How to Prepare for a Hurricane
Hurricanes and tropical storms are strong weather patterns capable of intense, sustained winds, high coastal waves and significant rain. In 2005, deadly Hurricane Katrina struck with a mighty vengeance, killing more than 1,200 and leaving $75 billion in damages in her wake. Recovery for the areas hit hardest, Louisiana, Mississippi and Southern Alabama, is still in progress.
With more than 33 tornadoes spawned by the storm and winds that reached speeds over 100 mph, Katrina was one of the most destructive hurricanes to strike the United States in history. Flooding was widespread and prolonged, accounting for displacing millions of residents.
While meteorologists can track the path of developing hurricanes, it’s often difficult to predict the strength when these storms hit land, or precisely where they’ll strike the hardest. But those who reside in coastal areas can do much to prepare in advance before weather conditions generate the next deadly hurricane.
Since hurricane season is generally from June to November, (with a peak period from August to October) planning should begin prior to these months. Remember, however, Mother Nature offers surprises us frequently. Hurricanes and tropical storms do occur outside the anticipated season from time to time.
With potential wind, storm surge waves and standing water damage, hurricanes offer many challenges in preparation. Additionally, long periods without utilities and critical supplies disruption are not uncommon after-effects of hurricanes.
Pre-Planning for a Hurricane:
- Roofing and Roof to Top of Wall Connection- Seek the advice of a qualified professional who can determine if these areas offer adequate support or need to be retrofitted and braced. In particular, shingles and gabled end walls, take a huge beating during sustained and strong hurricane force wind. Depending on your handyman abilities, some projects may be done by knowledgeable homeowners. For an excellent step-by-step article visit the Institute for Business & Home Safety.
- Shutters: Impact resistant shutters should be installed, and properly fastened. Check these between peak hurricane seasons or after any storm. Be sure they are installed correctly and have suffered no damages. Some are permanent and pre-installed in homes. Test the strength by gently leaning on them and observing their yield capacity. Shutters that will better withstand hurricane effects won’t bend against glass when struck by debris. Other options, install impact resistant glass, which is designed to be shatter-resistant.
- Entry Doors: Make certain doors are secured properly by installing header and foot bolts. Deadbolt locks and hinges should be checked.
- Garage Doors: Wind striking these large areas makes them especially vulnerable to damage. Kits are available to retrofit your garage door. If possible, have a professional reinforce and install these, however. If installed improperly, they can present safety hazards.
- Timing: Hurricane reinforcing kits and retrofit supplies (such as shutters) are in high demand when approaching storms are in close proximity. Many of these processes take time to secure. Beginning this process early is advisable.
- Know the Potential: Each hurricane is unique in how it presents, wind strength and duration vary widely with every storm. However, you should know the potential for your home’s vulnerability to flooding, winds and storm surge.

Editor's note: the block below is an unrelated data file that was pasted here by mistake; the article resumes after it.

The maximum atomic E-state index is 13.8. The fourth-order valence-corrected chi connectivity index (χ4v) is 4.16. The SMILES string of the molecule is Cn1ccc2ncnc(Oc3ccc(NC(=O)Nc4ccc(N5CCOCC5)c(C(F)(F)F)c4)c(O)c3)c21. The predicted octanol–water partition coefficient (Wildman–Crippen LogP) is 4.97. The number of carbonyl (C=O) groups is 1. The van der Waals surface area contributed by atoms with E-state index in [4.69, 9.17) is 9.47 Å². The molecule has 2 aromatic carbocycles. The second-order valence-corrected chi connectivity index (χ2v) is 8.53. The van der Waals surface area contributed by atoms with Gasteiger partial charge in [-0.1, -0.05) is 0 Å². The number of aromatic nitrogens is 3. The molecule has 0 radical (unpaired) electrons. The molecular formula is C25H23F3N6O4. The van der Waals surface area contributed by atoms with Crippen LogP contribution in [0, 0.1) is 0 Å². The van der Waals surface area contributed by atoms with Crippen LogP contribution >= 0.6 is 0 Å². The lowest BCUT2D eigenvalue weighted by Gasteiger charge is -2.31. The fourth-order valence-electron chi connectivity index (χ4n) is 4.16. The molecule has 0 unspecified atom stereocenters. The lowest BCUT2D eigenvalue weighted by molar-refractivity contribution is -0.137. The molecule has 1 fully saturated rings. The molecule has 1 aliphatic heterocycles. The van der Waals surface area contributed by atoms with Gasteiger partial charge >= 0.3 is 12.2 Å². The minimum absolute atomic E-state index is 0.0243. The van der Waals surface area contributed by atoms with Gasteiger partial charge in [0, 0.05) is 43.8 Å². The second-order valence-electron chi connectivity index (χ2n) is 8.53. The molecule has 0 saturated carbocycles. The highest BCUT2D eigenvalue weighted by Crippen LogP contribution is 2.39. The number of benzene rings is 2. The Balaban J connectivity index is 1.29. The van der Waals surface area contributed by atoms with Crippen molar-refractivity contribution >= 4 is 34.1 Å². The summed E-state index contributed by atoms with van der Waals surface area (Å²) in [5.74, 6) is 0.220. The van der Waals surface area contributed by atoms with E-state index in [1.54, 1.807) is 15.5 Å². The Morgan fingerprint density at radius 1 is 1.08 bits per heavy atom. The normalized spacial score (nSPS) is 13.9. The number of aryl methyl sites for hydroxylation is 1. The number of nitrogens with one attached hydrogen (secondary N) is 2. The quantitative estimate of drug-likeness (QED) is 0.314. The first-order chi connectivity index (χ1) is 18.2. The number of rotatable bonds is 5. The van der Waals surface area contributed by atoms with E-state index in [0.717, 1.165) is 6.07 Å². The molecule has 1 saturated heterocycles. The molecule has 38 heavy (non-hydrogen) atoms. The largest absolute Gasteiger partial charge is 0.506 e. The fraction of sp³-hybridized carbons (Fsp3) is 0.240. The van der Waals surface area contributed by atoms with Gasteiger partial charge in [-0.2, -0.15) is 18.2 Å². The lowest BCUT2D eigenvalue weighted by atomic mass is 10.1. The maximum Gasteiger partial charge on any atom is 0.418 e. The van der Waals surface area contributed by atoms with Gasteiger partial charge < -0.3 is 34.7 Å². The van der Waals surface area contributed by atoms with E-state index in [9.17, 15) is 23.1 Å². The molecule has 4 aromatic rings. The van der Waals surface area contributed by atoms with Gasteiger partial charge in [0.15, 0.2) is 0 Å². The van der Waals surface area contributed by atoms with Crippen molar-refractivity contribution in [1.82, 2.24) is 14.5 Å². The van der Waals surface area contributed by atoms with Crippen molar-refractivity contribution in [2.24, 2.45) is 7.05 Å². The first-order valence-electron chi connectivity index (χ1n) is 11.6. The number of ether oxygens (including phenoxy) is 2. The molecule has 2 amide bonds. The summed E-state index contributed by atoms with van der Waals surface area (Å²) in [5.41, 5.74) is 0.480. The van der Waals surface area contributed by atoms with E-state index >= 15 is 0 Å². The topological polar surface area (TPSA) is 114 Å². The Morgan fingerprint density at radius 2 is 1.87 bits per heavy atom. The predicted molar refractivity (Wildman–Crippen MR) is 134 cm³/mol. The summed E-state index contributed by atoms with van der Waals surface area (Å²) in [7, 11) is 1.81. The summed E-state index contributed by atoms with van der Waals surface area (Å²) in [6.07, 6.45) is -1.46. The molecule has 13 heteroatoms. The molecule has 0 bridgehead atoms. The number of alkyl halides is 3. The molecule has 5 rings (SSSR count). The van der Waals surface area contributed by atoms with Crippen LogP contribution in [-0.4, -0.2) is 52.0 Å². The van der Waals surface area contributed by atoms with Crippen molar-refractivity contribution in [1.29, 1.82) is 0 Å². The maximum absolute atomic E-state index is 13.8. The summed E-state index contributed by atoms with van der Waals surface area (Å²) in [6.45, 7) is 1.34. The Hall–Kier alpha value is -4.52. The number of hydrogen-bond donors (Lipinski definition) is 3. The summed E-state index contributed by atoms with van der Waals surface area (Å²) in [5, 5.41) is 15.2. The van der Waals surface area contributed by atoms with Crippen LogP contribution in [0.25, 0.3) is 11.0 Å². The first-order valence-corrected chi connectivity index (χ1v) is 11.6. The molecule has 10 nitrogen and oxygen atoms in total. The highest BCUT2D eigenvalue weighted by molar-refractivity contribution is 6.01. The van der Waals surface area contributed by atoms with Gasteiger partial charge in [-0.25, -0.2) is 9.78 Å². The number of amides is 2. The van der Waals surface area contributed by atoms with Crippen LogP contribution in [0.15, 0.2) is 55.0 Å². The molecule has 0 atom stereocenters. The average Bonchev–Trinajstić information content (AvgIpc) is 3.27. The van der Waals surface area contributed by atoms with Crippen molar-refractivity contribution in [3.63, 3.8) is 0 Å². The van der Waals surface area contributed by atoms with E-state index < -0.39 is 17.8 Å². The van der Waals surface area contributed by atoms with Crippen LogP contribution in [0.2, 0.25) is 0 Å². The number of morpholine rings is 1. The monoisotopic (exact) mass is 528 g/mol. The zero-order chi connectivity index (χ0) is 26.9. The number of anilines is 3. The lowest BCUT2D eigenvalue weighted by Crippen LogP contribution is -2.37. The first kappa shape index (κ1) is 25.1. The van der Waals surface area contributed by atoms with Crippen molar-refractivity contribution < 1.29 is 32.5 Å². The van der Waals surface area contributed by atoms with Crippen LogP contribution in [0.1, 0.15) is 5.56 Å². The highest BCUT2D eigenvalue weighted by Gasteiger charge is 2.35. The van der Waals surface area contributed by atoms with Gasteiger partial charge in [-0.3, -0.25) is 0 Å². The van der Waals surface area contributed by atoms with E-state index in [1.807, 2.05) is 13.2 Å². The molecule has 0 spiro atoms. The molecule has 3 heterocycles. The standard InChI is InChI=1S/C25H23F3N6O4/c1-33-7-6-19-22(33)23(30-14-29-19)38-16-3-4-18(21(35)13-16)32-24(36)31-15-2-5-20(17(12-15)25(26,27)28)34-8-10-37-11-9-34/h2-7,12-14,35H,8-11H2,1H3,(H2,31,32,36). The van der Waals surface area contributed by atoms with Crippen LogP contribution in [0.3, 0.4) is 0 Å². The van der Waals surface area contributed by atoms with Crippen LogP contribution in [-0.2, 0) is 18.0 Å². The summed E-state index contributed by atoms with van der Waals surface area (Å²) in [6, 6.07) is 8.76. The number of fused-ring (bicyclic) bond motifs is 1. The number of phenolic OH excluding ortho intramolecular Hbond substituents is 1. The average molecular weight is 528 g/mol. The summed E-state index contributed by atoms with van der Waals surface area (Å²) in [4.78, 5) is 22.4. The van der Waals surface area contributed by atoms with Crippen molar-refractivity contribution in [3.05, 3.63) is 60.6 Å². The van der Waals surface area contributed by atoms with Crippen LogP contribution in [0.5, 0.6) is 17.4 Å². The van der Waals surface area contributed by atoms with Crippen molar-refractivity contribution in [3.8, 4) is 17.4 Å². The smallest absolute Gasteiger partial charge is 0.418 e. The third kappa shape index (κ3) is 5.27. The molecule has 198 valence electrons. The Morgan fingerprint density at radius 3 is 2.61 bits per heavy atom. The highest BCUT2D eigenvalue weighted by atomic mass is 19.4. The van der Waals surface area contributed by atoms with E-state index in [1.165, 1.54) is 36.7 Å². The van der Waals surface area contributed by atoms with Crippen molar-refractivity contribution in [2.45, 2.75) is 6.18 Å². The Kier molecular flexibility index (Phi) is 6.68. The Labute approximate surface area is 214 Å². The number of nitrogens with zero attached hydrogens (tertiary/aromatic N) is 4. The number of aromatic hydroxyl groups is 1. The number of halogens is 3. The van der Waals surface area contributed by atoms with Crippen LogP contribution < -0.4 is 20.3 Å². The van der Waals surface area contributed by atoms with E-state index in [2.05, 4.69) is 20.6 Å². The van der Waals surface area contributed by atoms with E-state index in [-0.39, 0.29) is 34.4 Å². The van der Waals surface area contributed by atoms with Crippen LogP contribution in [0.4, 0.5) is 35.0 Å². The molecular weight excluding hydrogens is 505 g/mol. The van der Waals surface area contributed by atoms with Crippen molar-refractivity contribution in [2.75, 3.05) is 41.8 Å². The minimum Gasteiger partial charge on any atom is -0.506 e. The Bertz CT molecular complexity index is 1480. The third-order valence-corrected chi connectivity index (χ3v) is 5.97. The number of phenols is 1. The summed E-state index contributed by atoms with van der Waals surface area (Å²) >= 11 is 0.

- Have a Plan: Of all the advance hurricane preparedness, making a plan is the most vital.
Consider the following:
- Know factors that may affect your property. Is your home on a steep coastal slope that may offer some protection to storm surges of 15 feet or more? Is flooding a known risk? Are high winds likely to cause damage due to structural issues?
- Determine safe areas in your home. Due to the complexity of each hurricane, you’ll need to also have planned evacuation alternatives that are within your community.
- Establish exit routes and meeting places. Include roads you would take that are less likely to pose hazards (such as highways that take you away from the coast or avoiding low lying flood prone areas).
- If you have to evacuate, most shelters do not allow pets. Include planning for pet care during an evacuation.
- Develop contact numbers. Include an out of state contact, in case your family becomes separated. Keep emergency numbers posted throughout your home. Instruct children in 911 situations.
- If you own a boat, consider how this will be stored or secured.
- Keep at least 3-7 days of non-perishable food and drinking water on hand at all times. Allow at least one gallon of water per person for each day. Include pet and/or infant supplies if applicable.
- Create a disaster survival kit. Include flashlights and spare batteries, battery operated radio, blankets, tool kits, a quality first aid kit, prescription medicines and copies of the scripts, non-electric can opener, extra sets of car keys, changes of clothes and toiletries.
- Make a packet containing important documents such as insurance papers, copies of drivers’ licenses, etc. Keep this in a waterproof container.
- Have a small amount of cash in small bills on hand at all times. ATM’s during a hurricane are often inoperable for days.
- Maintain a full tank of fuel in at least one vehicle at all times.
- Purchase flood insurance and review all other insurance policies. Flood insurance is additional and not typically covered in traditional home owners policies. If you are at flood risk, consider obtaining flood protection.
If you are ordered to evacuate, take your disaster kit with you. It’s possible you may become stuck in traffic for long periods or that shelter areas may not have enough supplies. If a motel is your designated shelter, make reservations well before you depart.
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